I wrote about death bed priorities yesterday. My neighbor is at Hospice House and is slowly dying. It's hard to watch her go and even harder to watch my dear Sam grieve. That sweet man made his wife a priority sixty years ago, and he's kept her a priority every day since. Watching them has caused me to examine my life all over again.
As promised, here's a little bit of history on how my own priorities changed. I didn't really want to write this, but it kept me up part of the night, fretting about it. If I want any sleep tonight, I'd better get with it. (There's more to come tomorrow.)
When I found out I was expecting Ryan, one of my patients said, "You are about to find out what real love is. In fact, you're about to learn about God's love, too." I smiled and thanked her and secretly thought I knew plenty about love. I'd been in Girls' Auxiliary in my church and memorized a mountain of Scripture. I thought I knew plenty about God's love, too.
Then, I spent five and a half months on bed rest because of my blood pressure. Despite the patients waiting for me in every one of my exam rooms, my ob-gyn told me to go home and stay there until the baby came. I could see the ones in rooms and no more. I was shocked and saddened. It felt a little like all my professional dreams evaporated on the spot, but I did it, because I wanted to protect this tiny child growing inside me more than anything else in the world.
That little baby was too small for me to see, but he was more important than my career, my dreams, or my life.
I went to bed.
It was hard. I checked out mountains of books from the library every week and read voraciously. I read every book in my house. There's not much else to do when you're in bed, lying on your left side. I read the Warren Report from beginning to end. I learned more than I wanted to know about Castro and the Cuban Missile Crisis.
I cried a lot.
I grieved for the life I knew that was slipping away.
I dreamed of the life that would come, that little baby whose arrival would make all the hard times seem like nothing more than a moment of discomfort.
At last, the day for my C-section finally arrived. Things didn't go like I expected. I felt myself sliding into a deep, black tunnel. There was not a glimmer of light in the darkness. When I heard the anesthesiologist shout, "Get the baby out. I'm losing her," I realized I didn't just think I was dying, I knew I was. I'd heard about the light at the end of the tunnel (whether it's a true thing or not, I don't know). There was not a bit of light in my tunnel.
I was terrified and I cried out. "I don't want to go to hell. Save me, Jesus." And He did.
I've never been the same.
When the nurse put that beautiful blue-eyed boy in my arms, I understood what my patient had said. I finally knew what love was and, in that moment, I began to understand a parent's love for a child. I wondered, "Does God love me like this?" No. He doesn't, I began to learn. He loves me more.
It's impossible for me to comprehend that God loves me more than I love Ryan, that He loves Ryan more than I love Ryan. He does, though. The only appropriate response is to love in return.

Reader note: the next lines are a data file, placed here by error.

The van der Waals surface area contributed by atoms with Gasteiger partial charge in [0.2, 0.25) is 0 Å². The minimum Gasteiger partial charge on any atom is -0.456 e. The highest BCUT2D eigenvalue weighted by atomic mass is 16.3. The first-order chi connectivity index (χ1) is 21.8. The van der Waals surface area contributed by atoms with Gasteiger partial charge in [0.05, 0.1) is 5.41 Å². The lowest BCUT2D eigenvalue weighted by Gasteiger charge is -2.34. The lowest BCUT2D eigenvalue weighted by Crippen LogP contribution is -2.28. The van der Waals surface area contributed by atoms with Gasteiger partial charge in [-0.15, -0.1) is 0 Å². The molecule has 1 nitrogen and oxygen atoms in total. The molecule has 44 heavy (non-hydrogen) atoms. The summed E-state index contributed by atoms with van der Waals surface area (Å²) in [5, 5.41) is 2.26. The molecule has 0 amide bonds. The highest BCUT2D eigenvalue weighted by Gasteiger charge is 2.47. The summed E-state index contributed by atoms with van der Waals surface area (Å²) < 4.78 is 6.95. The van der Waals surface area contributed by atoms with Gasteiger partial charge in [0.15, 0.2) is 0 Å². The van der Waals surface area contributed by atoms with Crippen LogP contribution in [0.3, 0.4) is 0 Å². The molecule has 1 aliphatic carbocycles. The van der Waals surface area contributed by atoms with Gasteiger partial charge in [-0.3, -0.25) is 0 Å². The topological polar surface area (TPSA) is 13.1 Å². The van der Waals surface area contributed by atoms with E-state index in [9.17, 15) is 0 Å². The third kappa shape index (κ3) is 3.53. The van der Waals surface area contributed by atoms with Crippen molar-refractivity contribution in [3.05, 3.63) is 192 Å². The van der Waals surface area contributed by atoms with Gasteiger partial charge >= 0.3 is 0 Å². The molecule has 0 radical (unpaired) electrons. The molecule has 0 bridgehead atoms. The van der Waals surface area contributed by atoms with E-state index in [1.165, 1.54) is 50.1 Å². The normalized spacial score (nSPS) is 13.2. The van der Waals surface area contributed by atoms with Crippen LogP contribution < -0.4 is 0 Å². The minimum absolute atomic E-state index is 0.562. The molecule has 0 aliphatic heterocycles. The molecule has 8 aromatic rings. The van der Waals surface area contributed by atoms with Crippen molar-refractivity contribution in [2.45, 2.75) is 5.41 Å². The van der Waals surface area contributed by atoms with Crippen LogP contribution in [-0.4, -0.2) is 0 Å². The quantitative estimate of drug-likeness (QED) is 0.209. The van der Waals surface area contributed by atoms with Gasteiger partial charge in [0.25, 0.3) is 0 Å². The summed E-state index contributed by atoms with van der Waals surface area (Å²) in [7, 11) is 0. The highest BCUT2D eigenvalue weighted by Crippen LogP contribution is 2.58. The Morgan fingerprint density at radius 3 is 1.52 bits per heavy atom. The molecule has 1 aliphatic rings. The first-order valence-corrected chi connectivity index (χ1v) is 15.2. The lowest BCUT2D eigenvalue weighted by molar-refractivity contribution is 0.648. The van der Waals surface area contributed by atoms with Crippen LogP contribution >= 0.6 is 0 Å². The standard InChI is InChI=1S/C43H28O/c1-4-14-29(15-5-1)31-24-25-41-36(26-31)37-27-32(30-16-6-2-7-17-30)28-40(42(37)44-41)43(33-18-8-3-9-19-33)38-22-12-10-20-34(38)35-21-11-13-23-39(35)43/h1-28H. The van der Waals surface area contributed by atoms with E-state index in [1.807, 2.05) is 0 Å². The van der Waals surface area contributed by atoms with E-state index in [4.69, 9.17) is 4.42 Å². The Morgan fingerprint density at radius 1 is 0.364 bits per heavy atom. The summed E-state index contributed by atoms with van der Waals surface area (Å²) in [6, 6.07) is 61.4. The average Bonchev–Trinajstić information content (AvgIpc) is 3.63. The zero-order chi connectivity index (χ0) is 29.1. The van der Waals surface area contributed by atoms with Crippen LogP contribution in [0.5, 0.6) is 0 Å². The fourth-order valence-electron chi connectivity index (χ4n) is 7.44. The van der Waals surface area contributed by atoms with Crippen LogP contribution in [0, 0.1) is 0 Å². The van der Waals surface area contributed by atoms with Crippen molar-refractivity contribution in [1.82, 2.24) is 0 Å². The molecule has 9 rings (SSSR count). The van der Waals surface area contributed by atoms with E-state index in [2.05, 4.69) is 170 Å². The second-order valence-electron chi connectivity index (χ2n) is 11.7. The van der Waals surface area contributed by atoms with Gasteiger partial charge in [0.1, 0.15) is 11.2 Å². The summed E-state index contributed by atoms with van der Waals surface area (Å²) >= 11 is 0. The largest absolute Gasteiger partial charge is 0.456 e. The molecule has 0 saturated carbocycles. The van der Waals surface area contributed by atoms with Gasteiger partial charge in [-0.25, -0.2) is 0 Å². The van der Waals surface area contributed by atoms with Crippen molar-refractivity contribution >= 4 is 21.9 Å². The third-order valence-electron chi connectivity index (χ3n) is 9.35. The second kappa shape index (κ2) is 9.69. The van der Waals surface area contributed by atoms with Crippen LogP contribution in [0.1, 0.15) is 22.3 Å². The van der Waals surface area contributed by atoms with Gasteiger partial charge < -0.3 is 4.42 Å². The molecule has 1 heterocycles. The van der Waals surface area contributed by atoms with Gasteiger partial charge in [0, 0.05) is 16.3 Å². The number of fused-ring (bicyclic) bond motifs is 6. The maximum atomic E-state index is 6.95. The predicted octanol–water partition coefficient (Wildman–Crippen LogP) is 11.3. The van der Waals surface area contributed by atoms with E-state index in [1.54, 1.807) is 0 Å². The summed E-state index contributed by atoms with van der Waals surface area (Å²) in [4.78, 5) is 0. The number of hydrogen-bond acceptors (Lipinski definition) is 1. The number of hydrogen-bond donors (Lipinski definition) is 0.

Learning to love God with all my heart, soul, mind, and strength became a priority and it changed everything. It made me a disciple. Loving my son became a priority. I couldn't save my marriage, but I've loved God and Ryan the best I could, and every other priority took a back seat to those two.
Both my Heavenly Father and my son are more important than my medical practice.
I know people thought I was irresponsible and a little crazy for taking a break from medicine more than once. Think what you want. When a child weeps when the phone rings because he knows his mother will be called away, the thing causing that phone to ring has to go. It did. When a teenaged boy needs his mother to help him through the difficult journey of puberty and his high school years, she has to be there. And I was.
I could have made much more money if I'd spent those years practicing medicine instead of making pottery and writing, but there is no amount of money that would replace the time I'd have lost with my son. I know some people think I could have touched many more lives in medicine than at home, but no life is more important to me than this one life of my son. No heart matters more.
I set my priorities and I lived accordingly. It hasn't pleased everyone, but it's been worth it.
As we face death, it's common to realize we could have lived differently and probably should have. The wonderful thing about priorities is that, as I've seen over the past few days, it's never too late to change. Why not take a look at your own priorities? What occupies first place in your life? Is that what should occupy first place?
There's one thing I've learned that has helped keep me on this path. When my priorities are right, everything else falls in place.
Jesus tried to tell us, but it takes living it to understand."But seek first His kingdom and His righteousness, and all these things will be added to you." Matt 6:33 nasb
Here are the links to the rest of the series: The eternal destination, The Vigil, A Little Help from My Friends, Keeping My Word, and Deathbed Priorities.
#priorities #disciple #JesusChrist #lifewelllived